I didn't read this paper before class, because I thought I had read it earlier. It turns out I hadn't and I was confusing it with the "Paxos Made Live" PODC 2007 paper. I realized this only towards the middle of the class :-) The "Paxos Made Live" paper focused on the Paxos consensus implementation that makes the state replication and availability work in Chubby. In contrast, this Chubby Lock Service paper focuses only on the lock service part and is very client-centric. It is the need and uses cases of the clients (i.e., the programmers in Google) that has dictated the design of the service and the interfaces, and even the presentation of the paper.
Chubby serves course grain locks rather than fine-grained locks to keep the load light. The paper mentions that the primary goal is to provide reliability/availability and thruput/storage are secondary goals.
Chubby uses Paxos for consistent state replication among the five machines in the Chubby cell. The details of this process is best left to the "Paxos Made Live" paper. Paxos is simple yet could be hard to internalize. When I am teaching the distributed systems class, I dedicate one week solid to the Paxos algorithm so that students have time to understand and internalize the algorithm. As far as this paper is concerned, the thing to keep in mind from the Paxos algorithm is that the master performs a write (for installing a lock) by contacting all the replicas and getting an acknowledgement from at least the majority of the replicas that write is performed. So, writing takes time, the master has to clear everything with the other replicas first before responding to the client that the write is performed. The read is quicker, the master can serve the reads locally. This is achieved by using a lease on the replicas; while the lease holds the replicas promise they will not choose a new master, so the master is guaranteed that it has the latest information and can serve reads locally. (This lease should not be confused with the lease to clients that will be mentioned below.)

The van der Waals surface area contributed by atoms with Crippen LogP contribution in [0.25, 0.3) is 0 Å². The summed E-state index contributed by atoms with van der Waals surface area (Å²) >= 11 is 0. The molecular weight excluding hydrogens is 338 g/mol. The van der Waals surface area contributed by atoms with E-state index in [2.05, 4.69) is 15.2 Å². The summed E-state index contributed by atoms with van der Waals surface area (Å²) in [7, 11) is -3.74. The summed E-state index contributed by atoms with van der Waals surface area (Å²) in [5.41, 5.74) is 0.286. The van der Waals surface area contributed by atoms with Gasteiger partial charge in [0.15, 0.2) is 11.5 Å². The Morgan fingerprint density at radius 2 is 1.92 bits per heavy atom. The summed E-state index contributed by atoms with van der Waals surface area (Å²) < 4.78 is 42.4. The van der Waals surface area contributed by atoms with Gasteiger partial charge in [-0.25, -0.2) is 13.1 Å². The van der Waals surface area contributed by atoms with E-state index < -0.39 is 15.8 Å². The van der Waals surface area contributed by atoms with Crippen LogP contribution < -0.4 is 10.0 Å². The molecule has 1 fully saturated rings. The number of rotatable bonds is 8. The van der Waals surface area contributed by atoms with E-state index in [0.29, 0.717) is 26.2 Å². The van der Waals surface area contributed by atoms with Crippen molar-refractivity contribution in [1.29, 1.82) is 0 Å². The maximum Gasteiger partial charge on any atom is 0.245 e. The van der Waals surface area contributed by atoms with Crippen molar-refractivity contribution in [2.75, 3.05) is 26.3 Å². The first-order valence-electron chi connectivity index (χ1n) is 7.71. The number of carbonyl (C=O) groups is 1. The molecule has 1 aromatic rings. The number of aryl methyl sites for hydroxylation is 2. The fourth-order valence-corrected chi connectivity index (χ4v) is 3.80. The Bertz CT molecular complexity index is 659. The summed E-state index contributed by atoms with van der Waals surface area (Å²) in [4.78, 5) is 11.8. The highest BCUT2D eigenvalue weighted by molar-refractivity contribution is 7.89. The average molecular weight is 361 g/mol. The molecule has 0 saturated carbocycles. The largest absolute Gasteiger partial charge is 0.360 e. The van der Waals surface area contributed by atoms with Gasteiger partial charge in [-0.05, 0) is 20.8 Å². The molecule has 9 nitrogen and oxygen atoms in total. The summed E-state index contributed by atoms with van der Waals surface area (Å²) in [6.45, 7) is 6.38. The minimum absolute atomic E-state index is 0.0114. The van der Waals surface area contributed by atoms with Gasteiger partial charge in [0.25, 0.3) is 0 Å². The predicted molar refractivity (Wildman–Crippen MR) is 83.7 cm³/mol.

OK, let's proceed to discuss the meat of the paper. I have to confess that there are several things I could not understand in this paper. Maybe this is because I have more of an academic background and little background as a programmer, the intended audience of the paper. The students in the seminar also were not any successful than me in answering the questions I raise below.
Chubby provides an interface much like a distributed file system with advisory locks. A typical name is: "/ls/foo/wombat/pouch" where ls stands for lock service, and foo is the name of a Chubby cell, the remaining path is the file that holds the metadata for the lock. "Locks are advisory" means that locks conflict only with other attempts to acquire the same lock: holding a lock called F neither is necessary to access the file F, nor prevents other clients from doing so. The author states the reason for this decision as "Chubby didn't want to break other clients", "We rejected mandatory locks, which make locked objects inaccessible to clients not holding their locks." But I don't understand how you can have an application that uses locks and one that ignores locks run at the same datacenter without giving up consistency and sanity perhaps. Is there an assumption about the filesystem that it will check with Chubby if a client without a lock is trying to acccess a file with a lock?